AWhen your kid is THAT kid. hh Christmas.  The season of wonder.  Of beauty.  Of hope. Of joy.

Nothing gets me into the Christmas spirit more than the special services held at our church in December. The season of Advent, the period of preparation for the celebration of the birth of Jesus, is a holy time in the church and truly sets the tone for Christmas Day.

This past weekend, a Christmas program was presented by the children in the church entitled Angel Alert.  The children, led by a group of very dedicated and talented leaders, have practiced for this night for months.

Both of my children were in the play.  My daughter (8) had her first solo (she was soooo nervous!) and my son (4) was to sing with the group for the first and the last song.

Here’s a little background on the day leading up to the play…

Earlier in the day, our children attended a birthday party.  There was cake. Pizza. Fun.  And goodie bags.  Goodie bags with candy and plastic toys in them.

My son grew particularly fond of a game that was worn on his wrist.  It looked very much like a watch, and that is what he called it.  And he insisted on wearing it to church…

This is what happened when the music started…

The entry was a flurry of excitement.  The children took to the stage decked out in matching shirts and halo garland adorned each of their angelic heads.  The music began to play.  The trumpet began to sound.  Their voices lifted high and loud in song.

Except for my son’s.

His “watch” had come loose.

He took this particular moment to fumble with it, clumsily trying to put it into his pocket.  This drew the attention of his buddy beside him, who became curious about this amazing thing Eston had.

The choir was singing beautifully.

My son and his buddy were playing show and tell off to the side.  This was the scene:

Eston's Performance

The first song ended and it was time for our little “angel” to come sit with us until it was time for the last song.

He took his seat between me and his Daddy, who promptly scolded him for his behavior while on stage.  He began to cry.  He dramatically snuggled into me (the parent not fussing at him).  He asked that the watch be put back on his wrist and promised not to fidget with it again during the program.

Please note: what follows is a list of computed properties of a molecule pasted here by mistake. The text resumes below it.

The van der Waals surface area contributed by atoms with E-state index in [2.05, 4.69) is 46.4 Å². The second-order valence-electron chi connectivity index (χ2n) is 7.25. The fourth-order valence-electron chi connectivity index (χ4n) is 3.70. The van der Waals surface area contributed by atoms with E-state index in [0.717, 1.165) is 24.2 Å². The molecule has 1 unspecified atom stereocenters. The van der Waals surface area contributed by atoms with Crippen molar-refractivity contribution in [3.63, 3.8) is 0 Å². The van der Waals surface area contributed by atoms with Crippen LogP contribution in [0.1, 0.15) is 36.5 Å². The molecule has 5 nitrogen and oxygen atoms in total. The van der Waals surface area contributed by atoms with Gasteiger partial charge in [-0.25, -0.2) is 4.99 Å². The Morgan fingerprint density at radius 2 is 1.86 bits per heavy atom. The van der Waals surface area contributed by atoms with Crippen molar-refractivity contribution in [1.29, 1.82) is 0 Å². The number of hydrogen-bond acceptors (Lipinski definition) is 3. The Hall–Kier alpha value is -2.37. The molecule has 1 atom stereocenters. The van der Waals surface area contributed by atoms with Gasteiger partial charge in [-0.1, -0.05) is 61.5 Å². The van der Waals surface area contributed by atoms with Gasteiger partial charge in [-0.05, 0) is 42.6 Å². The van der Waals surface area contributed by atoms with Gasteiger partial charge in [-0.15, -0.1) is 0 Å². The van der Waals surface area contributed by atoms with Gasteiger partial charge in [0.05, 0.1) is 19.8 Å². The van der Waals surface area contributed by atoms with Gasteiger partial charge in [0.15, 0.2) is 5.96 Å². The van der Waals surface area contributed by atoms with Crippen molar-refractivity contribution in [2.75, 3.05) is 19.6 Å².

Our daughter sang her solo beautifully.  I was so proud of her.  The play moved along, the story unfolding of Jesus’ birth.  The angels rejoiced.

It was time for the last song.

Eston made his way boldly to the front of the church.

He decided this time that he wasn’t going to settle for standing on the end like before.  This time, he wanted to stand front and center.  

My husband and I looked at each other nervously.  I prayed silently that our son wouldn’t grab a microphone and sing a solo of his own.  

The last song began.  And then the “watch” came off.  

As the children began to sing their finale, Eston shouted (and held out the watch for all to see), “DADDY!  MY WATCH CAME OFF!!!  CAN YOU FIX IT?  DADDY!!

The Watch.

My husband and I sunk down into our seats.  There were a few chuckles from the audience.  Several knowing glances.

A quick-thinking helper took the watch from Eston and he joined in with the other singing and rejoicing angels.  Waving his arms. Shouting for joy. His performance was complete.

I have laughed about that little performance all week.  Yes, it was a bit embarrassing that the one child who didn’t stick to the program was our son.

It also taught me a few things about what really happens when your child is that child during a program like this:

  • The children’s musical was still beautiful.  Eston’s antics didn’t change that one little bit.
  • Nobody will remember that he acted the way that he did (except for my husband and I).
  • The other kids didn’t even notice.
  • No children’s play would be complete without a child doing something unscripted.

I think that as a parent, when it comes to plays and musicals and performances, I tend to zone in only on what my child is doing and only notice when they do something out of the realm of what they should be doing. On the flip side of that, seeing my children sing and perform with excitement and joy brings a pride that I never fully experienced until I became a parent.

Needless to say after that performance – our family is officially in the Christmas spirit.  And our son has already forgotten about the “watch” that caused such a dramatic display during the angelic Christmas play.

 

 

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